Killing Waters in the Heartland

Farmer Fact of Life: You can't get seed into a field like this one in Iowa, and if you did it wouldn't come up. And most of the fields in 20 states look like this. (Photo by David Morris/Flickr)

While the nation largely ignores the developing, historic flood of the Mississippi River and its tributaries, it is totally oblivious to the rising threat of ordinary — well. perhaps not ordinary, but certainly less dramatic — rain to current and future harvests in the nation’s breadbasket. The fact that the Corn Belt is soaking wet, where it is not completely inundated, does not bode well for food prices, or for the food supply, in the US or the world.

As we reported here a month ago (“World, US Food Supplies Faltering, Prices Rising”), the US Department of Agriculture predicted a “very tight situation” this fall with regard to the supply of, and demand for, corn and soybeans. First of all, when a USDA spokesperson uses the words “very tight situation” on the record, it’s the equivalent of a normal person running from the room with his hair on fire. Secondly, the prediction rested on two assumptions: that US farmers were about to plant the largest acreage in recent history, and that they would enjoy “normal” yields from all that acreage.

The Mississippi flood — perhaps just the blowing of the levee at Birds Point, Missouri — has by itself trashed those assumptions. But wait there’s more. The entire Corn Belt, from the Dakotas (actually, from the Canadian Prairies, which is more the Wheat Suspenders) and Nebraska to Indiana and Ohio, is experiencing a cold and wet spring. The fields may not be under water, but they’re wet, and you cannot sow wet, cold ground.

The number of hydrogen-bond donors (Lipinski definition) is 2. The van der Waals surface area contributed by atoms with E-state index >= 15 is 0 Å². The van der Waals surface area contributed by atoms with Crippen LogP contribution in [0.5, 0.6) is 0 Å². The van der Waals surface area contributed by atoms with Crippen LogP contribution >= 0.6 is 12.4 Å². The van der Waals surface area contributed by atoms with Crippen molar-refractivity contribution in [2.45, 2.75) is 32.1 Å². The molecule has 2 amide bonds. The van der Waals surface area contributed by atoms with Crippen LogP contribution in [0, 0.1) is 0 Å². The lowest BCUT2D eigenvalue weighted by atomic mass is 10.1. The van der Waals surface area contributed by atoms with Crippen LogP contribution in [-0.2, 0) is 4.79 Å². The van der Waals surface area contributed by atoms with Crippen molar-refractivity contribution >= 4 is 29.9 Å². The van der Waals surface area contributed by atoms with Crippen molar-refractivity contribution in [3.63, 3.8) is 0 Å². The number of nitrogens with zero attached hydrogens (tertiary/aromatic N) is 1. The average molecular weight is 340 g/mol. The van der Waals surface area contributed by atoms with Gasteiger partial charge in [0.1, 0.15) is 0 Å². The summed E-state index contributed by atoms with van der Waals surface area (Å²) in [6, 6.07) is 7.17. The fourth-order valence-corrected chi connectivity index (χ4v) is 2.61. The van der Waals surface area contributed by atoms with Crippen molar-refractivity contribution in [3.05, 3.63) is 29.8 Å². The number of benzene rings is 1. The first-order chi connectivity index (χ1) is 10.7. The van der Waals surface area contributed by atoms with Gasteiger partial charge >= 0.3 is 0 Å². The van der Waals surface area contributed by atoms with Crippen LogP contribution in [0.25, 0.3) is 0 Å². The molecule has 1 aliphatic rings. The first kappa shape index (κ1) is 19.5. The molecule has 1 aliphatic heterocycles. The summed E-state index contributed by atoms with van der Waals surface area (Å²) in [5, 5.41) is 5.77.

The window for getting seed in the ground in time for it to make it to maturity before the fall frosts is rapidly closing. The drop-dead date for most planting varies slightly from state to state, but is generally around the middle of May. A week from now. As of the end of last week, according to the USDA’s weekly planting progress report, 87% of the corn crop in the 18 high-production states is not yet in the ground. Last year at the same time, two-thirds of the fields had been planted.

Although Wolf Blitzer and Katie Couric have yet to notice, local and farm publications across the region are dominated by the threat. A brief survey:

Michigan (yesterday): Heavy spring rain delays planting, food prices could rise.

North Dakota (May 3) ND crop planting still hampered by wet spring.

South Dakota (May 3): Spring planting is making slow progress with only 2.1 days suitable for fieldwork in the past seven days. Cool temperatures continue to delay germination of grains that have been seeded and the percent emerged is still well behind last year and the five year averages.

Illinois (April 28): Producers Face Decisions as Planting Delay Lengthens.

Indiana (May4): As the wet spring continues to delay planting in Indiana, grain farmers are faced with tough decisions about their intended tillage operations.

Ohio (April 29): Farm fields flooded by rain and river waters have delayed eastern Ohio farmers in their planting of corn and other crops during one of the wettest springs in recent years.

We would all be well advised to pay attention, between royal weddings and terrorist assassinations, to this increasingly inconvenient fact. Food prices around the world are alarmingly high and are already destabilizing countries. In poor countries, they are killing people; in the the affluent industrial countries, they are just reaching the level of consumer awareness.

Continuing shortfalls in production, which are certain as industrial agriculture continues to collapse on itself and climate change continues to bear down on the farms of the world, will mean that in the near future all of us will be worried about not only the price of food, but its availability.

[For updates on this and other stories, check out the Editor's Log.]

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